Aurora Cannabis Inc. (TSE: ACB) has announced today that it has entered into a new $200 million debt facility with BMO (Canada’s 4th largest bank).

The company also has the option to upsize the loan to $250 million. The debt facility will be primarily secured by Aurora’s production facilities (Aurora Sky, Aurora Mountain, and Aurora Vie).

This issuance represents the first Canadian Tier 1 bank to provide a sizable loan to the fledgling marijuana industry. Other Canadian banks will undoubtedly follow suit as they seek new avenues of income in the face of a decelerating Canadian housing mortgage market.

Aurora Cannabis expects the effective interest rate to be in the mid to high 4% per annum range over the term of the loans. Pricing is set at a margin over BMO Prime Rate.

Grizzle would view the lending terms as very attractive given the infancy of the industry. Canopy Growth was able to issue $500 million of convertible debt at a rate of 4.25% and a conversion price that was 25% out of the money.


Debt a Game Changer for the Marijuana Industry

Thus far the Canadian marijuana industry has grown on the back of equity capital raises, which by definition are dilutive to existing shareholders over the near-term. Shareholders benefit when management teams deploy that equity in activities that achieve a shareholder return greater than the cost of capital it took to raise those funds.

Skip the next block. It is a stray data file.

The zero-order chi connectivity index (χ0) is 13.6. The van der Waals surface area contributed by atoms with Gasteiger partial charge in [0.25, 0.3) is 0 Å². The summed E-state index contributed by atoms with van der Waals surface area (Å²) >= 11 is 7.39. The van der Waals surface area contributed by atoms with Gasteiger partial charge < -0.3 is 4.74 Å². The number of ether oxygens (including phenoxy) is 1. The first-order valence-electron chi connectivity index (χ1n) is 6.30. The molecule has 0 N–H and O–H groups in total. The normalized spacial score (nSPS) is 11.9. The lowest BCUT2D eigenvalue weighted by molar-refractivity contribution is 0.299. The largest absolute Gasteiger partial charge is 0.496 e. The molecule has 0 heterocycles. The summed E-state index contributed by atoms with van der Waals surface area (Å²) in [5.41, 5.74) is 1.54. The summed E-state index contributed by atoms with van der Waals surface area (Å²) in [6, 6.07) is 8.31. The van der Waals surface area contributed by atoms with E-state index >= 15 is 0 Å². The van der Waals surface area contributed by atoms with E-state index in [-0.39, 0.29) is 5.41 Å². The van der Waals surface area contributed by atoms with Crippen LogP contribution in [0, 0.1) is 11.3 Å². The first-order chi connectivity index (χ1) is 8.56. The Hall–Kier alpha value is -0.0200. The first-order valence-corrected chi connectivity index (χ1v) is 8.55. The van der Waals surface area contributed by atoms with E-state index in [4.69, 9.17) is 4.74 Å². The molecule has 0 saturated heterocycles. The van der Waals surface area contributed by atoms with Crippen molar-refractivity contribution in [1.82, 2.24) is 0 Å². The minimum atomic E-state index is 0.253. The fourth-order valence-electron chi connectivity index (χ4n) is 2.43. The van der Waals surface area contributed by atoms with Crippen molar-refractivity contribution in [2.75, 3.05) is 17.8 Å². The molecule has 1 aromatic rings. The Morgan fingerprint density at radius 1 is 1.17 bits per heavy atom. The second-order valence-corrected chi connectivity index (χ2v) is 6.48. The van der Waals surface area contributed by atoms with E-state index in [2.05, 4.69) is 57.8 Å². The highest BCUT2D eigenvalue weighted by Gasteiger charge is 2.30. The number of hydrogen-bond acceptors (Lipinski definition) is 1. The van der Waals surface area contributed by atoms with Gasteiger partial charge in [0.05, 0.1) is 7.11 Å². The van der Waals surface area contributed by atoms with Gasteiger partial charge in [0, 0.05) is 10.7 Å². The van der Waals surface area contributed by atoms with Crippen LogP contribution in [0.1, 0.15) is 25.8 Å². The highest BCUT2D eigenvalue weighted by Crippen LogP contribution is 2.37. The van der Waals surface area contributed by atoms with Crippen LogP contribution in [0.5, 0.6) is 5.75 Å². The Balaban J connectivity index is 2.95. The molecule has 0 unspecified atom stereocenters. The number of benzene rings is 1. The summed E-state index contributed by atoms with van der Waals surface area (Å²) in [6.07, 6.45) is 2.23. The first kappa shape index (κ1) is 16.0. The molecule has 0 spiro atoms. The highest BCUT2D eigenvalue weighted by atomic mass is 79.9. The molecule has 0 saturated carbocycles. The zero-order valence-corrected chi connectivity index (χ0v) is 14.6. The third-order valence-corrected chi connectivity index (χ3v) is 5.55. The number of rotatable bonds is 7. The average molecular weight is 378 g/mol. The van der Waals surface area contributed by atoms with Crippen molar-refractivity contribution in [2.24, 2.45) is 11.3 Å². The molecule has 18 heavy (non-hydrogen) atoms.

Debt, however, is double-edged sword. Marijuana companies are able to expand capacity without near-term dilution, which is a direct benefit to existing shareholders.

In the press release Glen Ibbott, CFO of Aurora stated:

The shift to traditional debt financing is significant. Our cost of capital continues to decrease, providing us a distinct competitive advantage as we execute on our growth strategy. The non-dilutive nature and attractive pricing are consistent with Aurora’s commitment to generating shareholder value.

Debt financing adds the burden of debt service (making the interest payments), which is certainly amplified for the marijuana sector. Nearly all companies have negative operating income today and there’s significant unknowns around the future profitability of their end recreational markets upon legalization in Canada.

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